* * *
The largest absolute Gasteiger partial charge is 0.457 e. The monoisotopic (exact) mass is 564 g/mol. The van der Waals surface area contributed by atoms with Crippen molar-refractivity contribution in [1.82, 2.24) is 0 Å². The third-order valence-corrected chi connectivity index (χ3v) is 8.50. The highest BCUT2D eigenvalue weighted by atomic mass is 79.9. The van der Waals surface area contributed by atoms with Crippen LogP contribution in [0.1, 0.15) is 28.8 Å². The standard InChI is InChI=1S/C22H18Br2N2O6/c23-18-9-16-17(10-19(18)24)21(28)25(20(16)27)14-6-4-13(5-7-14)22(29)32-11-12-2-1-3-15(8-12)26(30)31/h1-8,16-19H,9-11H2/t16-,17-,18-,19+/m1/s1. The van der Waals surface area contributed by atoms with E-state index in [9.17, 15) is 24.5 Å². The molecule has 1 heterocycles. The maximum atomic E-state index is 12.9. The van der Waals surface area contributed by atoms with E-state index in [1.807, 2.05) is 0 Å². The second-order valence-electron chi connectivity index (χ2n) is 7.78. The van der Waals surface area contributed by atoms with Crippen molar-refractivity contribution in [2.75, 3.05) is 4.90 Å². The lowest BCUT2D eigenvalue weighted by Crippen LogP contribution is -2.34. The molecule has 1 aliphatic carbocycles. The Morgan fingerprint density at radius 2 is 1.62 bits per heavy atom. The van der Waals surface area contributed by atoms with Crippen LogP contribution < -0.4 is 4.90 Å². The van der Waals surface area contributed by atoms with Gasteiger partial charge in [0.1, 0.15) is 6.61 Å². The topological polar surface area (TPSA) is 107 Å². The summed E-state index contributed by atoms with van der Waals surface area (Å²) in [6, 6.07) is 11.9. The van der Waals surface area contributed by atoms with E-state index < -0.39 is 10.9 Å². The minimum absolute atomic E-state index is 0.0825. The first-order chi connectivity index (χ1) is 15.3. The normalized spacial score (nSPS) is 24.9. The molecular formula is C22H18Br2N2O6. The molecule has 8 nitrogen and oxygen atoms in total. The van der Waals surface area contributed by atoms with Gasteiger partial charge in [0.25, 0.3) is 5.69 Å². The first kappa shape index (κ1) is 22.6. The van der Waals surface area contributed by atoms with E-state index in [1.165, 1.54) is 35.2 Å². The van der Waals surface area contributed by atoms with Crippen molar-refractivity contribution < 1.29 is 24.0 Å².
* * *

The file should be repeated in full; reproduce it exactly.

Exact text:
The largest absolute Gasteiger partial charge is 0.457 e. The monoisotopic (exact) mass is 564 g/mol. The van der Waals surface area contributed by atoms with Crippen molar-refractivity contribution in [1.82, 2.24) is 0 Å². The third-order valence-corrected chi connectivity index (χ3v) is 8.50. The highest BCUT2D eigenvalue weighted by atomic mass is 79.9. The van der Waals surface area contributed by atoms with Crippen LogP contribution in [0.1, 0.15) is 28.8 Å². The standard InChI is InChI=1S/C22H18Br2N2O6/c23-18-9-16-17(10-19(18)24)21(28)25(20(16)27)14-6-4-13(5-7-14)22(29)32-11-12-2-1-3-15(8-12)26(30)31/h1-8,16-19H,9-11H2/t16-,17-,18-,19+/m1/s1. The van der Waals surface area contributed by atoms with E-state index in [9.17, 15) is 24.5 Å². The molecule has 1 heterocycles. The maximum atomic E-state index is 12.9. The van der Waals surface area contributed by atoms with E-state index in [1.807, 2.05) is 0 Å². The second-order valence-electron chi connectivity index (χ2n) is 7.78. The van der Waals surface area contributed by atoms with Crippen molar-refractivity contribution in [2.75, 3.05) is 4.90 Å². The lowest BCUT2D eigenvalue weighted by Crippen LogP contribution is -2.34. The molecule has 1 aliphatic carbocycles. The Morgan fingerprint density at radius 2 is 1.62 bits per heavy atom. The van der Waals surface area contributed by atoms with Crippen LogP contribution < -0.4 is 4.90 Å². The van der Waals surface area contributed by atoms with Gasteiger partial charge in [0.1, 0.15) is 6.61 Å². The topological polar surface area (TPSA) is 107 Å². The summed E-state index contributed by atoms with van der Waals surface area (Å²) in [6, 6.07) is 11.9. The van der Waals surface area contributed by atoms with E-state index < -0.39 is 10.9 Å². The minimum absolute atomic E-state index is 0.0825. The first-order chi connectivity index (χ1) is 15.3. The normalized spacial score (nSPS) is 24.9. The molecular formula is C22H18Br2N2O6. The molecule has 8 nitrogen and oxygen atoms in total. The van der Waals surface area contributed by atoms with Gasteiger partial charge in [0.25, 0.3) is 5.69 Å². The first kappa shape index (κ1) is 22.6. The van der Waals surface area contributed by atoms with E-state index in [1.165, 1.54) is 35.2 Å². The van der Waals surface area contributed by atoms with Crippen molar-refractivity contribution < 1.29 is 24.0 Å².